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cărīna , ae, f. cf. κάρυον, cornu.
I. The keel of a ship, Plaut. Mil. 3, 3, 42; Caes. B. G. 3, 13; id. B. C. 1, 54; Liv. 22, 20, 2; 28, 8, 14; Tac. A. 2, 6; Curt. 7, 3, 9; 10, 1, 19; Ov. M. 14, 552; id. P. 4, 3, 5.—In the poets very freq. (in Ovid's Met. alone about thirty times).—
II. Meton.
A. (Pars pro toto.) A vessel, boat, ship, Enn. Ann. 379; 476; 560 Vahl.; Cat. 64, 10; 64, 250; Prop. 3 (4), 9, 35; Verg. G. 1, 303; 1, 360; 2, 445; id. A. 2, 23; 4, 398; 5, 158; Hor. C. 1, 4, 2; 1, 14, 7; id. Epod. 10, 20; Ov. M. 1, 134.—
B. Transf., of objects of similar form; of the shells of nuts, Plin. 15, 22, 24, § 88; of the bodies of dogs, Nemes. Cyneg. 110 Wernsd.; cf. Schol. Stat. Th. 11, 512 and 2. carino.—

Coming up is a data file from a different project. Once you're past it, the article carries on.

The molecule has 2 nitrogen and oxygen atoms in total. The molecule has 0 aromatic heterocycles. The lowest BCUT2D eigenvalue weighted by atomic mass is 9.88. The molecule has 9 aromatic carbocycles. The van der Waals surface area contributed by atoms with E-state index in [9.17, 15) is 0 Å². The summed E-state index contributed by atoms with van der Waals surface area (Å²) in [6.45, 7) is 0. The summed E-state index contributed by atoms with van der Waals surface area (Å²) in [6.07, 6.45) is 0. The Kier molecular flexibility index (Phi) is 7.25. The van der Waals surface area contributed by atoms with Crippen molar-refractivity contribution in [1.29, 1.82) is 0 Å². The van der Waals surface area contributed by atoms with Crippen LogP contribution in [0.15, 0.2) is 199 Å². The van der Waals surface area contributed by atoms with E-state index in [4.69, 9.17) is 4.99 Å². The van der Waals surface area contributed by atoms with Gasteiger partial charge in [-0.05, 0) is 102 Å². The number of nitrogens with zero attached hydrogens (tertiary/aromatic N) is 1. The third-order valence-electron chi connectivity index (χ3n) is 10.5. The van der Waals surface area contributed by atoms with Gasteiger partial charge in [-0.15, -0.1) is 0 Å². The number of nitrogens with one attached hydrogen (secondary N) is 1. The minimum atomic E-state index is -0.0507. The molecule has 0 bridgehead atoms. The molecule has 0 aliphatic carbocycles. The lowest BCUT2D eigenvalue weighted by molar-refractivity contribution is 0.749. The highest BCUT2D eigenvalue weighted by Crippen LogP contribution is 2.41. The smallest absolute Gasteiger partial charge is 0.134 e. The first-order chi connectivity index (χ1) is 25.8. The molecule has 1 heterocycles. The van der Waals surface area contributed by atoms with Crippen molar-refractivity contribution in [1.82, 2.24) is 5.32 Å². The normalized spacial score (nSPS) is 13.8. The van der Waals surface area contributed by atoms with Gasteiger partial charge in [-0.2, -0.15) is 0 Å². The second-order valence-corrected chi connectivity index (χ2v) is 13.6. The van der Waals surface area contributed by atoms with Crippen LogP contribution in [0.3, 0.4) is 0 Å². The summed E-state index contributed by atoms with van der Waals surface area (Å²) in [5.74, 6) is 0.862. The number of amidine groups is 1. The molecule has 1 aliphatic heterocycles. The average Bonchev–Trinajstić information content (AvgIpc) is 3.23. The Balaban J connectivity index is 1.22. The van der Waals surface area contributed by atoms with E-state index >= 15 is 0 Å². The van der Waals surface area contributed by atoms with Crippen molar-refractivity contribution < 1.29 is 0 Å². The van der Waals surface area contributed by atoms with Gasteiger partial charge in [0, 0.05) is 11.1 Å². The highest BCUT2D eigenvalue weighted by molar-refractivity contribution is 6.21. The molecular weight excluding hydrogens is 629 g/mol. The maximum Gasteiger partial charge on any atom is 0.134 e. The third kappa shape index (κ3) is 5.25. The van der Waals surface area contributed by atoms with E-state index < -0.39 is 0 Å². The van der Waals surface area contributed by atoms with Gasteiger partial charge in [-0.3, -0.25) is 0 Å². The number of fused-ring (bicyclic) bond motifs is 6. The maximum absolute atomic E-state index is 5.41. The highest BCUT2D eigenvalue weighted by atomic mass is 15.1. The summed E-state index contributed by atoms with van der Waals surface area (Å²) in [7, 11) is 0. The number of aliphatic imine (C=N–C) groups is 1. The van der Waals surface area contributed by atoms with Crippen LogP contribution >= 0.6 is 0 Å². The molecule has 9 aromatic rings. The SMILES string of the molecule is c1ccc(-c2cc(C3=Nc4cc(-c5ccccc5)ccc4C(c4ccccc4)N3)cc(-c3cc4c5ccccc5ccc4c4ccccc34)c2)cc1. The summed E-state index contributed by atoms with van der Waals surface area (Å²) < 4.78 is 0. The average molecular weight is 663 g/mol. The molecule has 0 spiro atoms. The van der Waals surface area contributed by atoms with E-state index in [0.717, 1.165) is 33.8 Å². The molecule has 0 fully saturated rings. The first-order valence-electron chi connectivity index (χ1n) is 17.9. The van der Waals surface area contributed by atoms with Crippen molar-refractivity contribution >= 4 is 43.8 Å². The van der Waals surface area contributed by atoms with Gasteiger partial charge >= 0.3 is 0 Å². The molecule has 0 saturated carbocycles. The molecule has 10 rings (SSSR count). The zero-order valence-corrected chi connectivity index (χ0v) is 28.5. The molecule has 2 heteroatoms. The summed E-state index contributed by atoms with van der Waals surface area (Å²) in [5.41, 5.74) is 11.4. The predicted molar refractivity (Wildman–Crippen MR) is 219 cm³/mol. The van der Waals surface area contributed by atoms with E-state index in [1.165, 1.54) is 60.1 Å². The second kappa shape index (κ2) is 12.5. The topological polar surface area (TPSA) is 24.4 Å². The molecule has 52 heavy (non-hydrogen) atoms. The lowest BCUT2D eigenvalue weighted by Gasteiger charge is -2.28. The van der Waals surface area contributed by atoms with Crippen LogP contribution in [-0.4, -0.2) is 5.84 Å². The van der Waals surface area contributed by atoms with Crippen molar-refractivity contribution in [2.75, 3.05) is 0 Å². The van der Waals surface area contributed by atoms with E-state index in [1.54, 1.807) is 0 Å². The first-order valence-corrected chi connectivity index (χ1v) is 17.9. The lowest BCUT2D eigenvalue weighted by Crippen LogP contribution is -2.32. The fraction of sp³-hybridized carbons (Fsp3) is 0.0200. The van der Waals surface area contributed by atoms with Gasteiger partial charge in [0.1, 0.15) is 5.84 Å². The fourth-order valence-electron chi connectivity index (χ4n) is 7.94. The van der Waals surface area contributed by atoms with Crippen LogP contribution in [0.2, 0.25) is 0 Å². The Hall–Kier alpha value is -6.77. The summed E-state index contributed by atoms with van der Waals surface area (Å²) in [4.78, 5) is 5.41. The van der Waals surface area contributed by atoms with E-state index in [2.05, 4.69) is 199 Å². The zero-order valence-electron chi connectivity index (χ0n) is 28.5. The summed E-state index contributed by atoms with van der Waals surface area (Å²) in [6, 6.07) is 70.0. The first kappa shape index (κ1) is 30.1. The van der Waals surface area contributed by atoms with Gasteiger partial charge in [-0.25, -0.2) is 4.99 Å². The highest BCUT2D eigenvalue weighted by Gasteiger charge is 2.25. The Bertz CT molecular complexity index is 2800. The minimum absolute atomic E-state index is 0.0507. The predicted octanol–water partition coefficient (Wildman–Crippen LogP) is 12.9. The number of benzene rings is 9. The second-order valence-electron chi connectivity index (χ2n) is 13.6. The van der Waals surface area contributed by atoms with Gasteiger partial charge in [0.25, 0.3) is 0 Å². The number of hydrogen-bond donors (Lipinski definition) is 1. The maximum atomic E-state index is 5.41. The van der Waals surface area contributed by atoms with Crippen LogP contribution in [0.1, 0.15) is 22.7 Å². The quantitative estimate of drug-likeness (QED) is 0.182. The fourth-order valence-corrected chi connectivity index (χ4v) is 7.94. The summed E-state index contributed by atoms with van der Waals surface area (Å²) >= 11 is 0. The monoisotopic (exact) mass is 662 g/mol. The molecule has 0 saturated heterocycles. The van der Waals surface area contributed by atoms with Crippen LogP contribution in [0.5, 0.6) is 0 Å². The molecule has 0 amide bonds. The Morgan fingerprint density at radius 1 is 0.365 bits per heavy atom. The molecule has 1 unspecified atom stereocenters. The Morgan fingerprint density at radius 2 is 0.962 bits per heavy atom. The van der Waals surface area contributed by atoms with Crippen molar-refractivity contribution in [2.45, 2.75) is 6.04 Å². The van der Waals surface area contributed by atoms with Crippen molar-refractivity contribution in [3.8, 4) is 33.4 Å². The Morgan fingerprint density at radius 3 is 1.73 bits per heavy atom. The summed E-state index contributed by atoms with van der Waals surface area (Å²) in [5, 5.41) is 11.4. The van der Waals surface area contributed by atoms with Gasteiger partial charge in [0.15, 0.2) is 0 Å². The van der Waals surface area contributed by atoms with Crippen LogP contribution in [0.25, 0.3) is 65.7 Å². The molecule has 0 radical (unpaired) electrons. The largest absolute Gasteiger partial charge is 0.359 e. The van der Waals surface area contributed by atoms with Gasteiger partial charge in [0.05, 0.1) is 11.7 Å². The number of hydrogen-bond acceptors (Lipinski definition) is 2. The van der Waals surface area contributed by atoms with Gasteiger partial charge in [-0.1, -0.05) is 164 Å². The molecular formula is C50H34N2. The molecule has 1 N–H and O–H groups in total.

2. Esp. freq. as nom. propr.: Cărīnae , ārum, f., the Keels, a celebrated quarter in the fourth region of Rome, between the Cœlian and Esquiline Hills, now S. Pietro in vincoli, Varr. L. L. 5, § 46 sq.; Cic. Q. Fr. 2, 3, 7; Liv. 26, 10, 1; Hor. Ep. 1, 7, 48; Suet. Gram. 15 al.; cf. “Becker, Antiq. 1, p. 522 sq.: lautae,Verg. A. 8, 361 Serv.—Here stood also the house of Pompey, Suet. Tib. 15; id. Gram. 15; hence the humorous play upon the word carinae, ships' keels, Vell. 2, 77, 1; Aur. Vict. Vir. Ill. 84; cf. Dio. Cass. 48, 38, p. 555.
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